Nov 3 2022
Poetry review – FEAR OF FORKS: Mat Riches finds and enjoys many layers in this short collection by Hilary Menos
Hilary Menos has been quietly building a considerable body of work since winning first prize in the Envoi International Poetry Competition in 2002, and since her 2004 debut pamphlet, Extra Maths (Smith Doorstop).
Menos’s sons have appeared quite in her previous poems and books, most prominently in her immensely powerful pamphlet, Human Tissue (Smith|Doorstop) which deals with the kidney issues that affect her son, Linus, to whom Menos subsequently donated her own kidney. The new pamphlet Fear of Forks contains a shout back to this earlier work in a poem called ‘Living Donor’ and it also features several poems about the poet’s fourth and youngest son Inigo.
It does seem possible to trace a line from that first pamphlet to the present one because, arguably at least, there’s a half-rhyme down the ages. The last poem of Extra Maths ends with “The future goes all ways, like pick-up sticks” while Fear of Forks opens with a poem called ‘Pickle Forks’.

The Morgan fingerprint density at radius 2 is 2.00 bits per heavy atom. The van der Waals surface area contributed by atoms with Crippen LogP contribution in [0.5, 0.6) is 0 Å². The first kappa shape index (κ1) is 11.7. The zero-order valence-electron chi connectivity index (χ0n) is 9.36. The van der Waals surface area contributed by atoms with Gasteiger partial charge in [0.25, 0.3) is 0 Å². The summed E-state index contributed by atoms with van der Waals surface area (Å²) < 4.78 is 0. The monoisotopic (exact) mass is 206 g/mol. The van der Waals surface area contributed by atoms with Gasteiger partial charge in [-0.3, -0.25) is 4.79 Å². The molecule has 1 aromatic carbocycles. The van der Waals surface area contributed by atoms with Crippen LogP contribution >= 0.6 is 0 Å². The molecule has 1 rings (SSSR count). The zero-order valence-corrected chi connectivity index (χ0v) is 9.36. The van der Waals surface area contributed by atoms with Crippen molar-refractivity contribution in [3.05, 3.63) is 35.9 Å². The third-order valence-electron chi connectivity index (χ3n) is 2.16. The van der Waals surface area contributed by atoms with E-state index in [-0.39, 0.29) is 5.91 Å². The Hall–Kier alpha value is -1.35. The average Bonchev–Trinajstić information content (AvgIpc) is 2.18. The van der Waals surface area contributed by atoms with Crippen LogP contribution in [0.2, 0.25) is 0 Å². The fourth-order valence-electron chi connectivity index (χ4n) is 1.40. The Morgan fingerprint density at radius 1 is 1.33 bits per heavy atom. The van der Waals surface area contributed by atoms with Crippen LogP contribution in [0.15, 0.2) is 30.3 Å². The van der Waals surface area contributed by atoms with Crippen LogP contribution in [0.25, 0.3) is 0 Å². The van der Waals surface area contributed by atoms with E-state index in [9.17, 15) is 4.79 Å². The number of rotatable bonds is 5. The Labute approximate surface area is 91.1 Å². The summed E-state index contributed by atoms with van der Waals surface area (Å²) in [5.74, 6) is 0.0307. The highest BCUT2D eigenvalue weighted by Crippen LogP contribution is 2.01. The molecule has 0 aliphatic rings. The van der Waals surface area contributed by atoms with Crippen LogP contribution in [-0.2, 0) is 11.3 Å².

What we don’t see much of in the previous work are references to cutlery. By my rough calculations there are about 4 references to knives across her 2 full collections (Red Devon and Berg) and a couple of nods to a forked tongue and a forked tail in Extra Maths— but that may be pushing the statistics too far… However, what we can see as we read through her body of work to date is a continued sense of protection, of care – both for the world, the environment and for her family.
The poem ‘Pickle Forks’ opens with the line “Today we are going to polish the family silver”. It’s an act of care, of maintenance and of togetherness carried out by various family members that covers a variety of items—both everyday and the special stuff.
Some we use—the cake tongs, the oyster forks, the shovel-shaped caddy spoon, the fancy carver …. Some others, never—cutlery rests, a fish server, Six butter knives with handles of malachite green, the deco coffee spoons, each with its Bakelite bean. And lastly, and most loved, these pickle forks— my four small princes with their spiky crowns and handles off silver, mother-of-pearl and bone.